According to a paper published in the journal Stem Cells, an American group has succeeded in inserting cell nuclei from human skin cells into human enucleated oocytes and to stimulate these new cells to undergo cell division in the laboratory. This may constitute the first step on the way towards cloning human cells. Many issues relating to the method employed remain unclear at present.
The Deutsche Forschungsgemeinschaft (DFG, German Research Foundation) already expressed its scepticism regarding the process of 'therapeutic cloning' or 'research cloning' when it released a statement on the issue of stem cell research in the autumn of 2006. Both for scientific reasons, and because this method calls for a large number of eggs from young donors, the DFG has given clear priority to research into reprogramming methods. Developments since late 2006 have confirmed the DFG's stance. Research done by American and Japanese groups, for example, has shown that it is possible to convert human skin cells back into cells similar to stem cells by treating them with reprogramming factors.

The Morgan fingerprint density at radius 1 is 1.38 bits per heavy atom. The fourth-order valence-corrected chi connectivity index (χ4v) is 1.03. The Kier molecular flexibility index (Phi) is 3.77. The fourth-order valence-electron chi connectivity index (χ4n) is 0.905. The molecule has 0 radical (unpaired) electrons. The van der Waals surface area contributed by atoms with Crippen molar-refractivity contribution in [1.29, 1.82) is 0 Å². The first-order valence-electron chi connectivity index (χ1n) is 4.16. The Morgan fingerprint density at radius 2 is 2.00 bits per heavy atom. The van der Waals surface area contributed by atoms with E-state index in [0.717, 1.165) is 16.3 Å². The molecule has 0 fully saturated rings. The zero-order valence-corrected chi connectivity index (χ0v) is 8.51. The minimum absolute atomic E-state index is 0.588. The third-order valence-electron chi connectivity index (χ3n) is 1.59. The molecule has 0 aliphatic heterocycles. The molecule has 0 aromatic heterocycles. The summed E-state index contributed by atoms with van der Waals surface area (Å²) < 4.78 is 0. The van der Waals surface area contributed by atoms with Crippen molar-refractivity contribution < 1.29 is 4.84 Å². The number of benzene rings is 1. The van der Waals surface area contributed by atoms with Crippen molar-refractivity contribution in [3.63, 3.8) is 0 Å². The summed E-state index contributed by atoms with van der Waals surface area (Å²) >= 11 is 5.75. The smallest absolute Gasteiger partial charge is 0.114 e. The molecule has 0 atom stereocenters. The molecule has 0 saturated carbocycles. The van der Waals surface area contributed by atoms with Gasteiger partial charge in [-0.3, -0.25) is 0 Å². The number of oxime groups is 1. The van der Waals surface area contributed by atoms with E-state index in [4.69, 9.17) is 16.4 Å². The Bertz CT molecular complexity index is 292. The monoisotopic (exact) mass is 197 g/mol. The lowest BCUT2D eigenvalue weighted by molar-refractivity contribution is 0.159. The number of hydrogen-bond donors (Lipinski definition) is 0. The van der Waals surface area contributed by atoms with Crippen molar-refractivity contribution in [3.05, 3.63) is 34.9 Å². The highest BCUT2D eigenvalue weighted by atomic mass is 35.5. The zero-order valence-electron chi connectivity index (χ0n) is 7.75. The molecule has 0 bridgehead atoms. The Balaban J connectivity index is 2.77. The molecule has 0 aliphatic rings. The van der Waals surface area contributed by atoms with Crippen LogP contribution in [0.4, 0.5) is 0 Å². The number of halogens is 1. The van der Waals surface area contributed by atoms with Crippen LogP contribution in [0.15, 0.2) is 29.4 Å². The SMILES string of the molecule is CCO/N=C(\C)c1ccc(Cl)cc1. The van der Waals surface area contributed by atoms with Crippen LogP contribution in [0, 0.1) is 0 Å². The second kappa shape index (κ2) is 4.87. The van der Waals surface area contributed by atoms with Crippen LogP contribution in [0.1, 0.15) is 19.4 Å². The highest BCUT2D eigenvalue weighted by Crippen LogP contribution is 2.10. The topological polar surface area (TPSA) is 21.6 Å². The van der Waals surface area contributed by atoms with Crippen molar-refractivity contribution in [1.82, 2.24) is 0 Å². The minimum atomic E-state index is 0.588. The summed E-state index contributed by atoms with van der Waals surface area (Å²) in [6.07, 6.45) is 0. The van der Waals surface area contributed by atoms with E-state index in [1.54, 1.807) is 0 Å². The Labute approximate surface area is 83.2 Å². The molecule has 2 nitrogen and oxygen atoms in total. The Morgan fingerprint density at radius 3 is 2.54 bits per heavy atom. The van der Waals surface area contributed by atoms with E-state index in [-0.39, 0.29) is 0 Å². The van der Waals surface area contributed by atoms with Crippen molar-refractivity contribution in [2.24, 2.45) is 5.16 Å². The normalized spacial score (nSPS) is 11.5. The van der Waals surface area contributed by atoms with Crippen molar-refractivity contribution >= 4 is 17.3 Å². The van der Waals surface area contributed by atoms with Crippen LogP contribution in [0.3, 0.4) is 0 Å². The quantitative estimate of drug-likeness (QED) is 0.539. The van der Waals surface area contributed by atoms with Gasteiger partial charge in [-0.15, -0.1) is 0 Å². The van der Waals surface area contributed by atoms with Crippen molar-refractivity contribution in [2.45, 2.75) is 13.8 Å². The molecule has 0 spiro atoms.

The DFG is also very critical of recent findings in the field of 'research cloning in the human system.' Experiments of this kind are prohibited in Germany, as is importing cloned cell lines. The DFG has no intention of changing its current position.
Rather, the DFG continues to support research into the reprogramming of adult and embryonic stem cells.